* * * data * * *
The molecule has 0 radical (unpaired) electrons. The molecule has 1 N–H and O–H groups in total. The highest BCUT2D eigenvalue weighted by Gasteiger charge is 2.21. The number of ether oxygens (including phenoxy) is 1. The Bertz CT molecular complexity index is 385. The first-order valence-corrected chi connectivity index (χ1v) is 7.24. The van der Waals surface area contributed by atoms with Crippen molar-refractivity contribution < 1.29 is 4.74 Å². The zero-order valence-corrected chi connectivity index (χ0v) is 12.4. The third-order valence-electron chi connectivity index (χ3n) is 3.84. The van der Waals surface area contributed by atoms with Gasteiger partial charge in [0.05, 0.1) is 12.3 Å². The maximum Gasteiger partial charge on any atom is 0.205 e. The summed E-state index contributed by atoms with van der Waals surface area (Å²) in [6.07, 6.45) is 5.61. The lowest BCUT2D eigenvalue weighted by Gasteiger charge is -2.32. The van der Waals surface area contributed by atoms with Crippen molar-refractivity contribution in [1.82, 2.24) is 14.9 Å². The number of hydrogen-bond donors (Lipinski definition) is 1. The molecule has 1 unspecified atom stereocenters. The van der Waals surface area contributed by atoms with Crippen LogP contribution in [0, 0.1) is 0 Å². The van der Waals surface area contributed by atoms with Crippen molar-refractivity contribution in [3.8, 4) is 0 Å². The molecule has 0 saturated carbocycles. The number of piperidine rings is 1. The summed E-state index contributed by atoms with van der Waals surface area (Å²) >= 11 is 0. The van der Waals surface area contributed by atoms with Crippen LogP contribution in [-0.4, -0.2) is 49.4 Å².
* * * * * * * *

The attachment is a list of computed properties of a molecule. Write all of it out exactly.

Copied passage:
The molecule has 0 radical (unpaired) electrons. The molecule has 1 N–H and O–H groups in total. The highest BCUT2D eigenvalue weighted by Gasteiger charge is 2.21. The number of ether oxygens (including phenoxy) is 1. The Bertz CT molecular complexity index is 385. The first-order valence-corrected chi connectivity index (χ1v) is 7.24. The van der Waals surface area contributed by atoms with Crippen molar-refractivity contribution < 1.29 is 4.74 Å². The zero-order valence-corrected chi connectivity index (χ0v) is 12.4. The third-order valence-electron chi connectivity index (χ3n) is 3.84. The van der Waals surface area contributed by atoms with Gasteiger partial charge in [0.05, 0.1) is 12.3 Å². The maximum Gasteiger partial charge on any atom is 0.205 e. The summed E-state index contributed by atoms with van der Waals surface area (Å²) in [6.07, 6.45) is 5.61. The lowest BCUT2D eigenvalue weighted by Gasteiger charge is -2.32. The van der Waals surface area contributed by atoms with Crippen molar-refractivity contribution in [1.82, 2.24) is 14.9 Å². The number of hydrogen-bond donors (Lipinski definition) is 1. The molecule has 1 unspecified atom stereocenters. The van der Waals surface area contributed by atoms with Crippen LogP contribution in [0, 0.1) is 0 Å². The van der Waals surface area contributed by atoms with Crippen molar-refractivity contribution in [3.8, 4) is 0 Å². The molecule has 0 saturated carbocycles. The number of piperidine rings is 1. The summed E-state index contributed by atoms with van der Waals surface area (Å²) >= 11 is 0. The van der Waals surface area contributed by atoms with Crippen LogP contribution in [-0.4, -0.2) is 49.4 Å².